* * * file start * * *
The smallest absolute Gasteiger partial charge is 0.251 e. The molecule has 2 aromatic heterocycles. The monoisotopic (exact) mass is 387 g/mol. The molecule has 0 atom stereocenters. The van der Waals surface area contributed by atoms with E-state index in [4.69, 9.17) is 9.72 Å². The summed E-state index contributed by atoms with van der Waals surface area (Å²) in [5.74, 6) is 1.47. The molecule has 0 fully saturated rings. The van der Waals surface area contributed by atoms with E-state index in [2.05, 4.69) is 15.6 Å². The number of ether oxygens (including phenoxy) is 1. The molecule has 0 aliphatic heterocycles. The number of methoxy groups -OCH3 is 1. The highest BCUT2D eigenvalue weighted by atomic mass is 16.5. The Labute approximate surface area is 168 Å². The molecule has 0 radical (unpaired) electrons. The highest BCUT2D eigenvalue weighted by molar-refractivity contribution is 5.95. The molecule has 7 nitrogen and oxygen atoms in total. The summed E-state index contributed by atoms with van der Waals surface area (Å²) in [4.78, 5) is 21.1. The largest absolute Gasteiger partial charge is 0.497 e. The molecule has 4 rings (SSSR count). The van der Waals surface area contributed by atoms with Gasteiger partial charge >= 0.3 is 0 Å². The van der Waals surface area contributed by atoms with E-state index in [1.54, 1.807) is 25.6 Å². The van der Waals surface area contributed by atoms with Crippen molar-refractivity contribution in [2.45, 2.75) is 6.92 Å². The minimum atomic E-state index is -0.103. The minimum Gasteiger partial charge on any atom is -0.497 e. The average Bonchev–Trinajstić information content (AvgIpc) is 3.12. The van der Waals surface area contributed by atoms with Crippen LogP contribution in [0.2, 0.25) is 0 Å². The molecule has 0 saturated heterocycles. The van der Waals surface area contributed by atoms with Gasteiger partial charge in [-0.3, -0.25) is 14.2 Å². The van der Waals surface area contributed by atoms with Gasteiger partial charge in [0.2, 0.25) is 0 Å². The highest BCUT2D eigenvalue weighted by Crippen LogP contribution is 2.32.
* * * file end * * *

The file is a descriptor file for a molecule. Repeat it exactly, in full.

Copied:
The smallest absolute Gasteiger partial charge is 0.251 e. The molecule has 2 aromatic heterocycles. The monoisotopic (exact) mass is 387 g/mol. The molecule has 0 atom stereocenters. The van der Waals surface area contributed by atoms with E-state index in [4.69, 9.17) is 9.72 Å². The summed E-state index contributed by atoms with van der Waals surface area (Å²) in [5.74, 6) is 1.47. The molecule has 0 fully saturated rings. The van der Waals surface area contributed by atoms with E-state index in [2.05, 4.69) is 15.6 Å². The number of ether oxygens (including phenoxy) is 1. The molecule has 0 aliphatic heterocycles. The number of methoxy groups -OCH3 is 1. The highest BCUT2D eigenvalue weighted by atomic mass is 16.5. The Labute approximate surface area is 168 Å². The molecule has 0 radical (unpaired) electrons. The highest BCUT2D eigenvalue weighted by molar-refractivity contribution is 5.95. The molecule has 7 nitrogen and oxygen atoms in total. The summed E-state index contributed by atoms with van der Waals surface area (Å²) in [4.78, 5) is 21.1. The largest absolute Gasteiger partial charge is 0.497 e. The molecule has 4 rings (SSSR count). The van der Waals surface area contributed by atoms with Gasteiger partial charge >= 0.3 is 0 Å². The van der Waals surface area contributed by atoms with E-state index in [1.54, 1.807) is 25.6 Å². The van der Waals surface area contributed by atoms with Crippen molar-refractivity contribution in [2.45, 2.75) is 6.92 Å². The minimum atomic E-state index is -0.103. The minimum Gasteiger partial charge on any atom is -0.497 e. The average Bonchev–Trinajstić information content (AvgIpc) is 3.12. The van der Waals surface area contributed by atoms with Crippen LogP contribution in [0.2, 0.25) is 0 Å². The molecule has 0 saturated heterocycles. The van der Waals surface area contributed by atoms with Gasteiger partial charge in [-0.3, -0.25) is 14.2 Å². The van der Waals surface area contributed by atoms with Gasteiger partial charge in [0.2, 0.25) is 0 Å². The highest BCUT2D eigenvalue weighted by Crippen LogP contribution is 2.32.